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Air leak continues despite repairs on Zvezda module of ISS

According to a report today in the Russian press, the air in the Zvezda module of ISS continued to leak away slowly during a test, following this week’s repair of two cracks in the module’s hull.

At about 07:00 GMT on Saturday, ISS cosmonaut Sergei Ryzhikov told a specialist at the Mission Control Center, located near Moscow, that the pressure in the intermediate chamber of the Zvezda module was 678 millimetres of mercury. The pressure stood at 730 millimetres of mercury on Friday evening, right after the hatch of the compartment was closed. Thus, the pressure in the chamber decreased by 52 millimetres of mercury over 11.5 hours.

Based on the thorough nature of the two repairs, this leak must be coming from another very tiny leak that has not yet been detected. Though the leak is very slow and thus not an immediate threat to the astronauts on board, it suggests once again that the leaks are coming from stress fractures resulting from Zvezda’s 20-plus years in orbit. If so, the problem is very serious indeed. Zvezda is the central module for ISS. Replacing it will not be simple or easy.

Pioneer cover

From the press release: From the moment he is handed a possibility of making the first alien contact, Saunders Maxwell decides he will do it, even if doing so takes him through hell and back.

 
Unfortunately, that is exactly where that journey takes him.

The vision that Zimmerman paints of vibrant human colonies on the Moon, Mars, the asteroids, and beyond, indomitably fighting the harsh lifeless environment of space to build new societies, captures perfectly the emerging space race we see today.

He also captures in Pioneer the heart of the human spirit, willing to push forward no matter the odds, no matter the cost. It is that spirit that will make the exploration of the heavens possible, forever, into the never-ending future.

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6 comments

  • pawn

    I hope someone on the ground is taking this seriously. I’m no expert but an increasing leak rate may be the result of a propagating stress fracture. Given the criticality of the module, what if any analysis has been done or is in work to quantify the risk of a catastrophic failure.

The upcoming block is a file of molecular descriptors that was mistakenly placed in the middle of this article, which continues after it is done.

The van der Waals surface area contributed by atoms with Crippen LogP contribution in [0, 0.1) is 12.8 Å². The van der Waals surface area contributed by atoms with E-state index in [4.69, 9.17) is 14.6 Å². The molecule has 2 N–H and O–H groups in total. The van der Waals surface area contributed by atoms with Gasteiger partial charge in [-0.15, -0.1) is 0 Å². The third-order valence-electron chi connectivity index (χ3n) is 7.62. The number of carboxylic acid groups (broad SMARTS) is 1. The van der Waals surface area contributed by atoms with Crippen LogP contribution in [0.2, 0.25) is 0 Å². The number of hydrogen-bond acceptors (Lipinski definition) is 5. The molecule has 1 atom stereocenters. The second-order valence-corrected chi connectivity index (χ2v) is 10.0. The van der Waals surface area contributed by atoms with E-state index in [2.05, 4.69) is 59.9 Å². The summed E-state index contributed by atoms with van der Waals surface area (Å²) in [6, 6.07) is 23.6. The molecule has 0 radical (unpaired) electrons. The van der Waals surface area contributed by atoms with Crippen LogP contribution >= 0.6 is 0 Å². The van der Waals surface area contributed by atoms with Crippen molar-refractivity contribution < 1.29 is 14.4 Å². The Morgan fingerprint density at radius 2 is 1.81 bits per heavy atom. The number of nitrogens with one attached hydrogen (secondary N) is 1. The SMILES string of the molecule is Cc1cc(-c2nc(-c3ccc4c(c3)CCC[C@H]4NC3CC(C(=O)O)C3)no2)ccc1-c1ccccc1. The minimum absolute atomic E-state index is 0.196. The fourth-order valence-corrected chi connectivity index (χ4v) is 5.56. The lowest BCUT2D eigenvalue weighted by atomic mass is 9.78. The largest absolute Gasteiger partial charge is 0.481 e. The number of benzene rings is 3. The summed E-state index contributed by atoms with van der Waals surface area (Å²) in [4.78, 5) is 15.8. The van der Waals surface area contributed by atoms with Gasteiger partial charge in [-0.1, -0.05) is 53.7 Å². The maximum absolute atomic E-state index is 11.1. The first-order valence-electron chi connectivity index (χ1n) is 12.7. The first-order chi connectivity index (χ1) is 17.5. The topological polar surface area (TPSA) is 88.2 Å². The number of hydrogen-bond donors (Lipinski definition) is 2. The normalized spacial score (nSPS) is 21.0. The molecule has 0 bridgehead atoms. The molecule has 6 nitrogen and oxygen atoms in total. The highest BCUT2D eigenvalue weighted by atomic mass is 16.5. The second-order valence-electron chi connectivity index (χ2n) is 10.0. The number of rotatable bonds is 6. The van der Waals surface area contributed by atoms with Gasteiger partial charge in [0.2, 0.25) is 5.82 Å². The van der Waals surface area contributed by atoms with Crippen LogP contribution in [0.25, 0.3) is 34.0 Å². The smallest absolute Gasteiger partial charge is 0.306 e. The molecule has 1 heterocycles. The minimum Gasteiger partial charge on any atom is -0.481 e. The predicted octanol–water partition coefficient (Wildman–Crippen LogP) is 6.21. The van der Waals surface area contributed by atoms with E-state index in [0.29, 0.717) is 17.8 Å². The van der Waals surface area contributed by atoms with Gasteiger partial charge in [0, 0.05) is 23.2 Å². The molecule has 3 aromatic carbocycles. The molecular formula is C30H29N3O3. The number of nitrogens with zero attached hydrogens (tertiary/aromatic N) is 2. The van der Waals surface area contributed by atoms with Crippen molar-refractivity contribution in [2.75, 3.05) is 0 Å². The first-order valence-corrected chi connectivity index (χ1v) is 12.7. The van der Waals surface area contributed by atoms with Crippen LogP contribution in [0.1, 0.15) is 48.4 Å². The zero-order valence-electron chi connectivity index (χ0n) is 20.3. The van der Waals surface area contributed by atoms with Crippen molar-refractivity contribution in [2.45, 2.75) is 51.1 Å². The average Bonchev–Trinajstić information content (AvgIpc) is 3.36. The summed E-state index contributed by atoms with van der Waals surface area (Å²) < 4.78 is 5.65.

• Lee Stevenson

    @pawn…. Hopefully greater minds than ours are on the case! I’m sure I’m not alone in having quality tools, both forged and cast which supplied excellent service for multiple decades until they failed catastrophically and splintered into bits…. The point you bring up is worrying indeed!

  • Scott M.

    @pawn, I’m also adding on and hoping that you’re wrong. Not as a personal attack on you, but more because IF (and that’s a heavy IF) the ISS has such a catastrophic failure it’ll be a huge black eye for manned spaceflight as a whole.

  • Ray Van Dune

    OT – I predict that the modified nose cone recently observed for SN-15 is to accommodate a remotely-triggered connect / disconnect mechanism between this StarShip and the Bluto / Tankzilla crane, replacing the “Squid”.

    In addition to the fact that man-lifts that can reach the top of an SH/SS stack are insane, if not impossible, there is the fact that using a person in a man-lift to reconnect the crane to the tip of an unstable landed SS (like SN-10) is foolhardy. I was relieved when SN-10 blew up, and I’ll bet some folks at SpaceX were too!

  • George C

    What is the chance that the Russians are just trying to keep this old girl flying long enough for China to launch its station? Then they leave the rest of the ISS owners with a big repair bill. Given the limited lufetime, the recent rental price hikes by NASA would make a lot of sense. Think real estate hardball. Time to read the fine print.

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